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Debate: Hydrogen vehicles

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Should hydrogen vehicles be a major part of strategies to fight global warming?

Background and context

A hydrogen vehicle is a vehicle that uses hydrogen as its on-board fuel for motive power. Hydrogen fuel cell cars exploit the significant chemical energy in hydrogen through a process of electrochemical conversion. In this process of fuel-cell conversion, hydrogen is reacted with oxygen to produce water and electricity, the latter of which is used to power an electric traction motor.
Hydrogen fuel cell vehicles have been proposed as a renewable, 0-emissions form of transportation. This is significant in the context of global warming because vehicles account for roughly one-third of all man-made C02 and greenhouse gas emissions. Hydrogen fuel cell cars, therefore, are being proposed as a possible solution to global warming. The main question, therefore, is whether hydrogen fuel cell cars can and/or should become a major component of strategies around the world to combat global warming. What are the pros and cons of hydrogen fuel cell cars in this context? Are they truly clean? Is it problematic that they rely on electricity to produce hydrogen, and that electricity is largely generated by burning coal? Are hydrogen fuel cells economically viable as an alternative form of transportation? Can hydrogen fuel cell cars help cut foreign dependencies on oil? Is it feasible to build a hydrogen fuel infrastructure and fueling stations to support hydrogen cars? Is it feasible to store sufficient quantities of hydrogen in cars and safely? Would hydrogen vehicles be practical for owners? And, finally, how do hydrogen cars compare with the other alternative and clean forms of transportation, such as hybrids, hybrid-electric, electric vehicles, or even public transportation? Is it better to invest in hydrogen than these alternatives? These are the questions that frame this debate regarding hydrogen fuel cell cars as a possible component in energy and global warming strategies.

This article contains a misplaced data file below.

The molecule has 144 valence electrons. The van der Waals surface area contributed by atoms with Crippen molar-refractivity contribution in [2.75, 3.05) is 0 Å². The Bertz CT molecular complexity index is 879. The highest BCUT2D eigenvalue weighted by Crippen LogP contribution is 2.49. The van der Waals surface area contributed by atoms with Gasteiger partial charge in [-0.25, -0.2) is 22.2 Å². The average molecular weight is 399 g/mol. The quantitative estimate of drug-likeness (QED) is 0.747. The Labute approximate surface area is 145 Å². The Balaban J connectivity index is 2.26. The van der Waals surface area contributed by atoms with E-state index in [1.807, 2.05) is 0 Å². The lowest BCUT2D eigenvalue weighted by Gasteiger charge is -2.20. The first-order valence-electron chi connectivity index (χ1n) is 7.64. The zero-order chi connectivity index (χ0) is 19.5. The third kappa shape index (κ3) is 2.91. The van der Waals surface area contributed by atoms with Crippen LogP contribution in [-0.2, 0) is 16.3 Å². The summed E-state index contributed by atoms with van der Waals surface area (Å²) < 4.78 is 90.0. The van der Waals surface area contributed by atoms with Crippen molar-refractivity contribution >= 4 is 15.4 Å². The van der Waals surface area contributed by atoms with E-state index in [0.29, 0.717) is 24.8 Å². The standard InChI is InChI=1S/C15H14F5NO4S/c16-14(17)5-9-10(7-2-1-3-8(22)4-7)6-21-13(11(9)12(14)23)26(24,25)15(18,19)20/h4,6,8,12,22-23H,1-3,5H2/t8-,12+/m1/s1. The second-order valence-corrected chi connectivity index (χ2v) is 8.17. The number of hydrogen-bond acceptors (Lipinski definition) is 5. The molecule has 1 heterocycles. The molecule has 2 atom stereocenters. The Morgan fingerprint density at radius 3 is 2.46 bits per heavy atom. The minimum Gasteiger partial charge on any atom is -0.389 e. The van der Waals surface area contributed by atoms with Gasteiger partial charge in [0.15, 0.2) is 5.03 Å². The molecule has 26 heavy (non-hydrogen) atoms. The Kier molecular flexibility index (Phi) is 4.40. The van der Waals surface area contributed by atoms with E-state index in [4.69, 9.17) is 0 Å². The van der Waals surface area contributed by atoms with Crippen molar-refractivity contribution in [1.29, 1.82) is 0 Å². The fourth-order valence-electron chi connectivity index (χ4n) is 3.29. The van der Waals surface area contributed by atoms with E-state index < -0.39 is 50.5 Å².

Contents